What Actually Happened The Day The Music Died?

Bob Dylan, Roy Orbison, and Don McLean all have at least one influence in common: Buddy Holly. As a young man, McLean was so affected by Holly, he later wrote "American Pie" about what happened on the day the music died; his poetic label for Holly's tragic demise. The day the song refers to was February 3, 1959, when rising music stars Holly, Ritchie Valens and JP Richardson, AKA The Big Bopper, perished when their private airplane impacted into a snowy field. All three were on the verge of success and were touring the upper Midwest on the Winter Dance Party tour when they made the fateful decision to skip a bus ride to their next destination and take a plane instead.

Holly was the biggest name on the tour, and sales of his records increased posthumously. In addition to influencing the way rock 'n' roll is performed by using one bass, one drum, and two guitars, Holly's embrace of his everyday-guy looks and thick glasses was appealing to fans across the country. Valens and Richardson each created a couple famous hits still featured in oldies collections, and could very well have had long, successful careers if they survived. Through "La Bamba," Valens is credited with helping to start Chicano rock, and who knows where Richardson's energetic stage presence may have taken him.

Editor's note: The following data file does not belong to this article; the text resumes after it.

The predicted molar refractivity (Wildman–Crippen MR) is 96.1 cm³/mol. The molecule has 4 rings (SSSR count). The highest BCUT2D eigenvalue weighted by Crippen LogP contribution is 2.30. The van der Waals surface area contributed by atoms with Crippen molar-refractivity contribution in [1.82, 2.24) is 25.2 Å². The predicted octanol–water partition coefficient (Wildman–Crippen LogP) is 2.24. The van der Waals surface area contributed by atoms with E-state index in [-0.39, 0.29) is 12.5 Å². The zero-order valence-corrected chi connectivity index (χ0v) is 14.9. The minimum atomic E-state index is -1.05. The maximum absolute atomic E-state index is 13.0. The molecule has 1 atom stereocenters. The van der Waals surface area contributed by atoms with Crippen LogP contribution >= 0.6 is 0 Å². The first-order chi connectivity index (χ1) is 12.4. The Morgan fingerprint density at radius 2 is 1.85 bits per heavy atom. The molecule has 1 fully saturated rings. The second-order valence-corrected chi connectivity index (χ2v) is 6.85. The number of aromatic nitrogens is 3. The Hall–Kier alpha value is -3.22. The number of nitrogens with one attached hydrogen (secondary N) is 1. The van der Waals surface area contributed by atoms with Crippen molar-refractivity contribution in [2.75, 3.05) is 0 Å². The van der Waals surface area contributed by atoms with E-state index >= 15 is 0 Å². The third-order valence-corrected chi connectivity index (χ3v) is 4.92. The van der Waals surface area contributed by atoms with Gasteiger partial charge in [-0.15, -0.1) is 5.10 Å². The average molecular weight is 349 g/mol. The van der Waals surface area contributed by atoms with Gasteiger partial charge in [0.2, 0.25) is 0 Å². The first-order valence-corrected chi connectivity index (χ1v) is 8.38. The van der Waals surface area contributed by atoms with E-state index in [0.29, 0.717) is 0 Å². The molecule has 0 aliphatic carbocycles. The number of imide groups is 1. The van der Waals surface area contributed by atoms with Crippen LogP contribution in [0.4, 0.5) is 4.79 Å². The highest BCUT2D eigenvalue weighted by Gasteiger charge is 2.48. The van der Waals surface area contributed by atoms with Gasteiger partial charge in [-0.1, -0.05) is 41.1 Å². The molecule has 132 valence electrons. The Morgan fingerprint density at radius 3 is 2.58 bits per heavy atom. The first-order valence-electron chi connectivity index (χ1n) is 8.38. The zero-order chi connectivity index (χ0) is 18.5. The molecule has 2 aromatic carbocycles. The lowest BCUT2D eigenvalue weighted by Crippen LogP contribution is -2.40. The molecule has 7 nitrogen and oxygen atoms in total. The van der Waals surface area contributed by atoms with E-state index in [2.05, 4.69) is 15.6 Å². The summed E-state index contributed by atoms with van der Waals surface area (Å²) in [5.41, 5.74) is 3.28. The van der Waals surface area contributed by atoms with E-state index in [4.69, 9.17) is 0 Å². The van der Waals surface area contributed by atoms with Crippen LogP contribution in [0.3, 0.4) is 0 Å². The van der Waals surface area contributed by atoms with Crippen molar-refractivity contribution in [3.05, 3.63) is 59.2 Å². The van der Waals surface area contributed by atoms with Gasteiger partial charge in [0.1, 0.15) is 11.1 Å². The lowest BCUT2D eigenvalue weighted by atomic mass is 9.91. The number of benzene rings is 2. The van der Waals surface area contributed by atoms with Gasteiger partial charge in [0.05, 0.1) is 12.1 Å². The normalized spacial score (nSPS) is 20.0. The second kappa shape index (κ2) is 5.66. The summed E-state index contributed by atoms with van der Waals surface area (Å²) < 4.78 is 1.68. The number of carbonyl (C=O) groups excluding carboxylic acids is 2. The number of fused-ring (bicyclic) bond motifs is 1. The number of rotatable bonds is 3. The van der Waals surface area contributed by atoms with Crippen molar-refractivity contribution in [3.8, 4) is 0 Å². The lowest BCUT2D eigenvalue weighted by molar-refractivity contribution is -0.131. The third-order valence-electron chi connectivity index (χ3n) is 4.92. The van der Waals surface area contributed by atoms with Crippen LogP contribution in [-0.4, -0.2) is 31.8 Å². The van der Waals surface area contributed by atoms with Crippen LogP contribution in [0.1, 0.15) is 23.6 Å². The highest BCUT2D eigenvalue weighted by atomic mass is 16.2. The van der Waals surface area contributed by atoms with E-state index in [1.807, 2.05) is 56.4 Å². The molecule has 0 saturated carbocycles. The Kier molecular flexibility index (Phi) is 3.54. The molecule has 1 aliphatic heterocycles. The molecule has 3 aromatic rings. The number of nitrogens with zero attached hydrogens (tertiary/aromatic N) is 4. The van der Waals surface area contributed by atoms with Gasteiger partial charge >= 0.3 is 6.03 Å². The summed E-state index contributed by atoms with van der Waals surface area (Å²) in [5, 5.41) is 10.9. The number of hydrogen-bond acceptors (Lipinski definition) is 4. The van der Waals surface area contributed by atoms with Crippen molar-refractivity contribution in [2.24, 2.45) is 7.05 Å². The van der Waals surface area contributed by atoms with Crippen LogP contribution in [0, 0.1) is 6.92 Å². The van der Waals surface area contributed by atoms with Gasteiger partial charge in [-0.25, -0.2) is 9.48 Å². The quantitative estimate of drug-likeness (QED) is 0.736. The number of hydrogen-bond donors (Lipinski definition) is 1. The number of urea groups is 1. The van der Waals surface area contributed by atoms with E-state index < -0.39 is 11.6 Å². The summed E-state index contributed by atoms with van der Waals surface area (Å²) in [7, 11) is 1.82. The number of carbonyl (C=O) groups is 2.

Like many popular people who passed while still young, the three musicians' final moments are riddled with conspiracies, and legends surrounding the event wonder who gave up their seat on the plane the day the music died, as well as who did not get on the plane the day the music died. Without witnesses, what really happened may never truly be known, but the day three promising musicians lost their lives will be remembered by history forever.